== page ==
• update the Office of Apprenticeship’s room number;
  • correct the number of days (300) that a complaint must be filed as required under 29 CFR part 30;
  • update the list of protected classes to include disability, age (40 and over), genetic information, sex (including pregnancy and gender identity), and sexual orientation and their associated definitions as required by part 30;
  • update to the racial category definitions so that they adhere to the OMB definitions of race and ethnicity (found in OMB Directive 15 (last revised in 1997) and applicable to all federal agencies.

The National Apprenticeship Act of 1937 authorizes this information collection.

Submit written comments by January 21, 2020.

Thursday, November 21, 2019: Lowry Confirmed for VETS

Veterans' Employment and Training Service (VETS)VETSThe Senate confirmed John Lowry III to be Assistant Secretary of Labor for the Veterans’ Employment and Training Service (VETS).

VETS is a sub-department agency within the U.S. Department of Labor. Its mission is to “prepare America’s veterans, service members, and their spouses, for meaningful careers, provide them with employment resources and expertise, protect their employment rights and promote their employment opportunities.” VETS is the creator and manager of the VETS-4212 Report (not OFCCP), for example.


Monday, November 25, 2019: OFCCP Will Not Use Component 2 Data

logo for the Office of Federal Contract Compliance Programs (OFCCP)OFCCP issued a Notice that it will not use the EE0-1 Survey, Component 2 pay data. Director Leen first reported this when speaking to NELI attendees early last month. The Agency does not find Component 2 data “necessary to accomplish its mission to ensure federal contractors are not engaged in unlawful pay discrimination,” OFCCP reported in its Notice. The Agency further stated that the data are too broad and highly aggregated to assist the Agency in making comparisons between similarly situated employees as Title VII standards require and OFCCP applies when enforcing Executive Order 11246, Section 503 of the Rehabilitation Act of 1973 and 38 USC Section 4212.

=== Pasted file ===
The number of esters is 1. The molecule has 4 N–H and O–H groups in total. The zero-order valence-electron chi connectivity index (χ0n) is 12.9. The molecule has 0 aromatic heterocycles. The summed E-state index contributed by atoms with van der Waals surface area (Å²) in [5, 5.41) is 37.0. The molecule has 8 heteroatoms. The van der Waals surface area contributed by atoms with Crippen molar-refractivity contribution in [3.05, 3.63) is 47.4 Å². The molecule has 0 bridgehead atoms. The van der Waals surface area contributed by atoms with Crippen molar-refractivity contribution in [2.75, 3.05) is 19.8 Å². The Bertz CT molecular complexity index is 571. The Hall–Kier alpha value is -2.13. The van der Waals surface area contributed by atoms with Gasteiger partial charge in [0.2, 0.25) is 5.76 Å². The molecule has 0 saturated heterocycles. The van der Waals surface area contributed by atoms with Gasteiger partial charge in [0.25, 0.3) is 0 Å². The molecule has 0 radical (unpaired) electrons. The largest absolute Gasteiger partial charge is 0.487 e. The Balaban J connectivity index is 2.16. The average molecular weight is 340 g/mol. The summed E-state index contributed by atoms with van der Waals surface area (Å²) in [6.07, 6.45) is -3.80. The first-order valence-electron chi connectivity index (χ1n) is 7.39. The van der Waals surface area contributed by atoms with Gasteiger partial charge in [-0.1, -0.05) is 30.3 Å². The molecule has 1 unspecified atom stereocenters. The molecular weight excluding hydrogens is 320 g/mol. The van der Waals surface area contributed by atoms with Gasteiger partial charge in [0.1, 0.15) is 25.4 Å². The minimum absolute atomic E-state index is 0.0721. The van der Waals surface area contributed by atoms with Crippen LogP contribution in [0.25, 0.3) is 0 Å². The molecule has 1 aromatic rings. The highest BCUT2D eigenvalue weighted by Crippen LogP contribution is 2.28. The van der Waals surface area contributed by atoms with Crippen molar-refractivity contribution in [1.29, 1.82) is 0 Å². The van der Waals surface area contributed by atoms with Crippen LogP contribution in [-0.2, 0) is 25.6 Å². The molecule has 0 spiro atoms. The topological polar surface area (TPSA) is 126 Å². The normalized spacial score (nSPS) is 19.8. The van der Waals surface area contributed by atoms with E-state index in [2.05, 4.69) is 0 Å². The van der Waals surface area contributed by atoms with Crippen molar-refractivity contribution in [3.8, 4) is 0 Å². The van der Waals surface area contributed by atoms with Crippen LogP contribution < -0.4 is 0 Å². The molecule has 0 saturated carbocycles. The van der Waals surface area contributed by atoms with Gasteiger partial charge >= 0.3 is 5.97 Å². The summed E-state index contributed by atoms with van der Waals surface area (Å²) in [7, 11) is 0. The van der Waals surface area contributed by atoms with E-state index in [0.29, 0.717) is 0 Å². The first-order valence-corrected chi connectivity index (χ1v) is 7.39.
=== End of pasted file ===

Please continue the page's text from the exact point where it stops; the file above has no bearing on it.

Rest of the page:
OFCCP also makes the point in its Notice that it collects up-to-date, employee-level pay data from contractors during compliance evaluations. Therefore, OFCCP concluded, it does not need the EEO-1 Component 2 pay data.


REMINDER: Comments Due for IWD Self-ID Form Revisions

logo for the Office of Federal Contract Compliance Programs (OFCCP)As previously reported, OFCCP is seeking comments on the Section 503 Self-Identification form. The Agency is proposing several changes intended to improve the applicant and employee response rate. However, OFCCP would also like suggestions from stakeholders regarding alternate or additional options to update the form. In particular, the Agency seeks input on methods other than “name” to match self-identification information with applicants or employees for utilization and discrimination analysis.

NOTE: The OFCCP has recently realized the utility of a neutral identifying number for a person expressing interest through the journey to “Applicant,” through the selection process, and into the incumbent workforce once hired so OFCCP may obtain one continuous “cradle-to-grave” digital tracking of the progress of candidates for hire and later for promotion and termination.

The proposed revisions also include condensation of the form to one page, eliminating the “Reasonable Accommodation Notice.” Although the number of bulleted examples of disabilities on the form would reduce from 18 to 15, the examples are alphabetized, broadened, and further clarified in several cases. New disability examples include:

  • Autoimmune disorder, for example, lupus, fibromyalgia, rheumatoid arthritis, HIV/AIDS
  • Cardiovascular or heart disease
  • Depression or anxiety
  • Gastrointestinal disorders, for example, Crohn’s Disease, irritable bowel syndrome, celiac disease

Clarification and broadening include:

Current Proposed
  • Blindness
  • Blindness or low vision
  • Deafness
  • Deaf or hard of hearing benefiting from hearing aid(s)
  • Multiple sclerosis (M.S.)
  • Nervous system condition, for example, migraine headaches, Parkinson’s disease, or Multiple Sclerosis (M.S.)
  • Intellectual disability (previously called mental retardation)
  • Intellectual disability
  • Bipolar Disorder
  • Schizophrenia
  • Post-traumatic stress disorder (PTSD)
  • Major depression
  • Psychiatric condition, for example, bipolar disorder, schizophrenia, post-traumatic stress disorder (PTSD), major depression

Submit written Comments on or before midnight EST on Monday, December 2, 2019.



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John C. Fox